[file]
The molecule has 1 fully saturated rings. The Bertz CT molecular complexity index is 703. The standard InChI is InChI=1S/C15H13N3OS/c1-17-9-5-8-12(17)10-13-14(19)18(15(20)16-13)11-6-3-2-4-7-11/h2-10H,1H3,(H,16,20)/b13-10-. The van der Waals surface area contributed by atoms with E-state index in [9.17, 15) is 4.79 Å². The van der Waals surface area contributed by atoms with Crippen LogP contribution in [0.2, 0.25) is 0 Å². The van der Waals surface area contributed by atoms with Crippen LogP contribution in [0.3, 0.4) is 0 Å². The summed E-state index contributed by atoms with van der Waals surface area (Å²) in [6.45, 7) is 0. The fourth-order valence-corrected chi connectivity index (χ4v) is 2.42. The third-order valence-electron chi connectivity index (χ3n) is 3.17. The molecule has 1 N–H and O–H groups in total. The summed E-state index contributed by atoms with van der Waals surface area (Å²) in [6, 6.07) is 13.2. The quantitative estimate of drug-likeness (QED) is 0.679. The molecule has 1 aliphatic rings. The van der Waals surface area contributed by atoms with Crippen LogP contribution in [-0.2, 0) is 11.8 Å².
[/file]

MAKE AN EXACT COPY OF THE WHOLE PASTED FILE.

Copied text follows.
The molecule has 1 fully saturated rings. The Bertz CT molecular complexity index is 703. The standard InChI is InChI=1S/C15H13N3OS/c1-17-9-5-8-12(17)10-13-14(19)18(15(20)16-13)11-6-3-2-4-7-11/h2-10H,1H3,(H,16,20)/b13-10-. The van der Waals surface area contributed by atoms with E-state index in [9.17, 15) is 4.79 Å². The van der Waals surface area contributed by atoms with Crippen LogP contribution in [0.2, 0.25) is 0 Å². The van der Waals surface area contributed by atoms with Crippen LogP contribution in [0.3, 0.4) is 0 Å². The summed E-state index contributed by atoms with van der Waals surface area (Å²) in [6.45, 7) is 0. The fourth-order valence-corrected chi connectivity index (χ4v) is 2.42. The third-order valence-electron chi connectivity index (χ3n) is 3.17. The molecule has 1 N–H and O–H groups in total. The summed E-state index contributed by atoms with van der Waals surface area (Å²) in [6, 6.07) is 13.2. The quantitative estimate of drug-likeness (QED) is 0.679. The molecule has 1 aliphatic rings. The van der Waals surface area contributed by atoms with Crippen LogP contribution in [-0.2, 0) is 11.8 Å².